New speed record set for measurements of water-air flows

Speed record for measurements of water-air flows
For the measurement campaigns, the research team first installed 16 custom-made probes in the tunnel spillway of the 225 m high Luzzone Dam. Credit: VAW, D-BAUG / ETH Zurich

For the first time, researchers at D-BAUG have measured air-water flows with velocities exceeding 40 m/s. To this end, two challenging measurement campaigns were carried out in the tunnel spillway of a 225 m high dam, for which special probes first had to be developed. With the new data, existing design guidelines can be validated, and so-called scale effects can be assessed more accurately. This is relevant for the safe operation of hydraulic structures.

High-velocity air- flows often occur in hydraulic structures such as spillways or low-level outlets at dams. Air entrainment affects the flow properties of the air-water mixture and must therefore be considered in the design of such structures. Existing design guidelines are primarily based on small-scale model tests. However, since certain relevant processes cannot be scaled arbitrarily, so-called scale effects may occur when upscaling from the lab to prototypes. Validation data from prototypes are therefore all the more important for the safe design of dams and hydropower structures.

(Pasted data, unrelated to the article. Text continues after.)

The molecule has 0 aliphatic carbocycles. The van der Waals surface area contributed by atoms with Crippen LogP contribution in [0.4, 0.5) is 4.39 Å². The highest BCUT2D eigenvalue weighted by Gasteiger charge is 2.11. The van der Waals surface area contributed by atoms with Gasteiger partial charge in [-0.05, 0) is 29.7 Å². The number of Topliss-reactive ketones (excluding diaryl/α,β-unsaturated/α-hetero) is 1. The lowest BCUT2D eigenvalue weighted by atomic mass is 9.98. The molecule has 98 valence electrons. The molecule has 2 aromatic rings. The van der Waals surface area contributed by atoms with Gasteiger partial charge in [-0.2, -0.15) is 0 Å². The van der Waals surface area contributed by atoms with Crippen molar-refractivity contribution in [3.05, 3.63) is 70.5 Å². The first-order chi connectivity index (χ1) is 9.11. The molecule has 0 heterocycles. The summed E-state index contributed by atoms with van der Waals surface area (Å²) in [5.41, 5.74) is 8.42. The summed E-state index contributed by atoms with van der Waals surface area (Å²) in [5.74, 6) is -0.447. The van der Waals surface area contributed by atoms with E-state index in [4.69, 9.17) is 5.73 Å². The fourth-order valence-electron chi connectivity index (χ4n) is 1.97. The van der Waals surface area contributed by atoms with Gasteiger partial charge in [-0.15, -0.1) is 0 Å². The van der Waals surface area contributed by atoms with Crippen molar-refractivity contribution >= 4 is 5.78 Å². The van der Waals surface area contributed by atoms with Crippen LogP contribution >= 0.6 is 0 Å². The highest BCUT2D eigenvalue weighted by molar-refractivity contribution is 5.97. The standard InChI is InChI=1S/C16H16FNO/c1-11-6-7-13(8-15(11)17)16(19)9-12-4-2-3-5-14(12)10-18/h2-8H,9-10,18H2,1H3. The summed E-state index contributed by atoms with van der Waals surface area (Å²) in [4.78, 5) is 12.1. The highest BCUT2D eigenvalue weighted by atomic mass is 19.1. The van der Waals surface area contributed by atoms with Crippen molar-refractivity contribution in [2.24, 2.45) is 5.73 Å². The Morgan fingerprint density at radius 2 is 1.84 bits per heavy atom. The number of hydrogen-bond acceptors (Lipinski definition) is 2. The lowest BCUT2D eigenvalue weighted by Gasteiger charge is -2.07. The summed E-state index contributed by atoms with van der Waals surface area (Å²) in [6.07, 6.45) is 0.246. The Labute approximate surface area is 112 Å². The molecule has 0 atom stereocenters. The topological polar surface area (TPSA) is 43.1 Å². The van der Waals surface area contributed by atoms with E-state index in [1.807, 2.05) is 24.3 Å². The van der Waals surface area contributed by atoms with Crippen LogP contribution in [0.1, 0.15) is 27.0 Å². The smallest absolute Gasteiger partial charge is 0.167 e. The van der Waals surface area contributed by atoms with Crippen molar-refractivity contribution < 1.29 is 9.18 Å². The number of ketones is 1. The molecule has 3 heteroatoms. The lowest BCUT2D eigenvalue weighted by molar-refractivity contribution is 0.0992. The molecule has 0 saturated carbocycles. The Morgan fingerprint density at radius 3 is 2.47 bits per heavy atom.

However, due to the high effort involved, such in-situ measurements of air-water flows are quite rare. The last comparable measurements date back to the 1970s, where flow velocities of around 20m/s were achieved—a range that can now also be investigated in small-scale models. During a three-year study, researchers from the Laboratory of Hydraulics, Hydrology and Glaciology developed special measuring instruments together with partners from the Water Research Laboratory at the University of New South Wales, Australia. The two measurement campaigns took place in 2019 and 2020 in the tunnel spillway of the Luzzone Dam in Switzerland.

The study is an important step toward a better understanding of scale effects for air-water flows. It confirms a good agreement with existing empirical design equations for some bulk air-water flow properties such as mean air concentration, while more detailed properties such as droplet size are significantly influenced by scale effects. Thereby, the study helps to improves design recommendations of safety-relevant hydraulic structures such as spillways and low-level outlets at dams.

Credit: ETH Zurich

The research was published in the Journal of Hydraulic Engineering.

More information: Benjamin Hohermuth et al, High-Velocity Air–Water Flow Measurements in a Prototype Tunnel Chute: Scaling of Void Fraction and Interfacial Velocity, Journal of Hydraulic Engineering (2021). DOI: 10.1061/(ASCE)HY.1943-7900.0001936

Provided by ETH Zurich

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